9

The strength of an electromagnetic signal will attenuate (decrease in strength) over long distances between the receiver and the transmitter due to the inverse square law, but this phenomenon applies equally to all wavelengths/frequencies. The main difference in transmission distance capability between long-range RC systems like TBS Crossfire and FrSky R9M (...


6

There's a few factors that you're missing. The first is that the RC world is dominated by traditional line-of-sight control, and 2.4GHz provides more than enough range to fly a model plane to the limits of vision. There aren't many long range system because few people need them. Even for FPV, long distance flying means a long walk or losing your model when ...


5

The control radio will probably only interfere with the WiFi adapter when it's within a meter or two. Once the drone is flying the signal will be weaker and the error handling should be good enough to handle it. However the opposite is also true. Once flying, any transmissions from the WiFi antenna on the drone will still be really close to your receiver and ...


5

Besides the purely physical considerations listed in ifconfig's answer, there's another reason, and it has nothing to do with frequency, but with how the signal is encoded and decoded. The Crossfire and R9M systems, besides using a lower frequency, also use a piece of hardware called LoRa. This is a chip that allows a far more robust encoding of information ...


4

Well, the first thing I must point out is that these are far from the only frequencies used for that (and yes, I'm aware that you said "most" in the question). The reason I'm doing that is that answering the question "why do some people not use those frequencies?" can give us an insight into why the others do. Let's begin by listing the "at least somewhat ...


4

As is discussed in this Oscar Liang article, FPV hardware exists for all different kinds of frequency bands, stretching from 900 MHz to 5.8 GHz, with 5.8 GHz being the most popular today. People in our hobby have tried nearly everything under the sun. :) Probably the most well-known tradeoff in RF is that between frequency and penetrating power. In general, ...


4

From a strict RF standpoint there will be some interference. This would occur if the RC and Wi-Fi were near the same frequencies, transmitting at the same time, some phase relationship and etc. The worst case would be operating at the extreme end of the range (distance) where one transmitter is driving hard and the other receiver is getting overdriven. This ...


4

No. Radio systems that claim to be "2.4 GHz" don't actually operate on EXACTLY 2.4 GHz. They have different channels a short distance apart. For example, nRF24 transmitters have an active frequency range of 2400 MHz to 2525 MHz, giving it 125 5-MHz channels. Many devices will switch to a different channel if interference is detected.


3

FTDI drivers can be downloaded from the FTDI Website. You should then be able to install the driver using "Update Driver -> Browse my computer for driver software" and selecting the folder containing the extracted files.


3

If you are not interested in hard, real-time control and can accept some autonomy in the drone, then your best choice is satellite communication. The iridium based modules are lightweight, (45 grams), and are easy to integrate (they have USB and Serial connections). One example is RockBlock. You pay per message, and one message (50 bytes) is just about ...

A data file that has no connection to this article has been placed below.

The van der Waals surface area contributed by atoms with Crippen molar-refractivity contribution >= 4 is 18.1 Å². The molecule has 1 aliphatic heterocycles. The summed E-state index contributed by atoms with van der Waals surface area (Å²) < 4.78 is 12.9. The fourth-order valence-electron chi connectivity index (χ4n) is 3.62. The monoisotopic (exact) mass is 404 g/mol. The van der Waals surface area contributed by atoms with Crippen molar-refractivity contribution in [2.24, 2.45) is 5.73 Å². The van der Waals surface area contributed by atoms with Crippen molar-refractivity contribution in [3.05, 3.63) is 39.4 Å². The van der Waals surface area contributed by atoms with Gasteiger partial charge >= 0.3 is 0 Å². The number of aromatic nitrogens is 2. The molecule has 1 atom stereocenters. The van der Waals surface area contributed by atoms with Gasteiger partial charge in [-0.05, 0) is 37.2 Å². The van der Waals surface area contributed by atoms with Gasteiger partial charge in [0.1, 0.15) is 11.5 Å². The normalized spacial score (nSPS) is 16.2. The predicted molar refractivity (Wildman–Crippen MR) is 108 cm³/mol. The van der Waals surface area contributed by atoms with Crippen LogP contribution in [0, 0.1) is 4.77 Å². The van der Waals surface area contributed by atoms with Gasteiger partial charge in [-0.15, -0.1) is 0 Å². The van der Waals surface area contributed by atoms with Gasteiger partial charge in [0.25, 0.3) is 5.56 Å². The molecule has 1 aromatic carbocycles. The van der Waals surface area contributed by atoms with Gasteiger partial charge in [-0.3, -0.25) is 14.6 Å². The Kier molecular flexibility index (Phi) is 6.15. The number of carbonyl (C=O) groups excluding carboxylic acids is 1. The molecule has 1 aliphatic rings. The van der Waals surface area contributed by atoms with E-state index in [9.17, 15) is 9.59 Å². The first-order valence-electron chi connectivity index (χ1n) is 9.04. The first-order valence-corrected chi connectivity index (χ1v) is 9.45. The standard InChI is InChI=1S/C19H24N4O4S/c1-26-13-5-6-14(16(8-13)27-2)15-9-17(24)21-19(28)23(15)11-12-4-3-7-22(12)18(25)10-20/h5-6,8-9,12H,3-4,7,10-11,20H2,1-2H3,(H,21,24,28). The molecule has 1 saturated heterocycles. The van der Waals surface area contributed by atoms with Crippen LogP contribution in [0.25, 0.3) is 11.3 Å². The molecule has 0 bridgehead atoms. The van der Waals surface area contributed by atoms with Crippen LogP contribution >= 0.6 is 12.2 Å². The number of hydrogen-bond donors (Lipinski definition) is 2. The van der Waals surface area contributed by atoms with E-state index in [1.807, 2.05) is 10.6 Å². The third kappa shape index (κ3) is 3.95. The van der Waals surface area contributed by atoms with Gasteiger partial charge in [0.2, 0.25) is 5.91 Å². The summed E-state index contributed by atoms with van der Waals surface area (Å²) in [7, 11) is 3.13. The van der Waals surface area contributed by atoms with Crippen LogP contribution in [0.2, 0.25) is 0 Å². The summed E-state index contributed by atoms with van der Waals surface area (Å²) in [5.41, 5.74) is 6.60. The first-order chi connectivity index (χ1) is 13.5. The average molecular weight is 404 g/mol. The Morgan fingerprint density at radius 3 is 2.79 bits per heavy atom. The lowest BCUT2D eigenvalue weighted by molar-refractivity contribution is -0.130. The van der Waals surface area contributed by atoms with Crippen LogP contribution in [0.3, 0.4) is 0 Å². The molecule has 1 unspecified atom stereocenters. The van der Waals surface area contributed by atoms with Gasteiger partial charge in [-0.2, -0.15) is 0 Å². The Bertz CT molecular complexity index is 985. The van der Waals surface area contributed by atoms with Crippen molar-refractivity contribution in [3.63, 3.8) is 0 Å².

2

The control range depends on the frequency, power and how the transmitter sends the data (the 'mode'.) Power More power gives longer range (much like a brighter light can be seen from further away.) However, as the frequencies are shared there are laws in each country1 which limit the maximum power you can use; this prevents it becoming a 'free for all' ...


2

To my knowledge, the most readily available consumer long-range RC control system is the Crossfire ecosystem from Team BlackSheep. It makes use of the 868 MHz/915 MHz band and supports RF transmission powers from 10 mW to 2000 mW. Under good conditions and given well thought out antenna orientations, TBS Crossfire can achieve some truly ludicrous ranges for ...


2

Wi-Fi and 2.4GHz are not necessarily the same thing. 2.4GHz is part of the ISM band (Industrial, Scientific, Medical) of frequencies that can be used for short range communications. Wi-Fi is a protocol that commonly uses the 2.4GHz spectrum. However 5GHz and 6GHz have been added recently. This protocol is also known as IEEE 802.11 and the term "Wi-Fi&...


2

There are many different currently leading control frequencies, and you can also deviate from these and design your own radios if you'd like to pull specific advantages/disadvantages 2.4 GHz Advantages Higher frequency generally means lower latency link More bandwidth allows for faster data rates More bands means more pilots can fly without interference (...


1

Yes, you look up the communication protocol and the frequency that it's using. If it's unencrypted you can pretty readily hijack it assuming you can over power the transmitter. If it's running off GPS you need to GPS spoof it(not sure how to do this but it's possible). If it's encrypted you probably will only be able to crash it.


1

As I understand it, it is a case of available bandwidth, range, and also legislation. 5.8GHz is able to transfer much more information on its carrier wave due to its higher frequency compared to on 2.4GHz. The reason, therefore, that we use 2.4GHz for a control link and 5.8GHz for FPV is that FPV requires more information; we have to create whole images, ...


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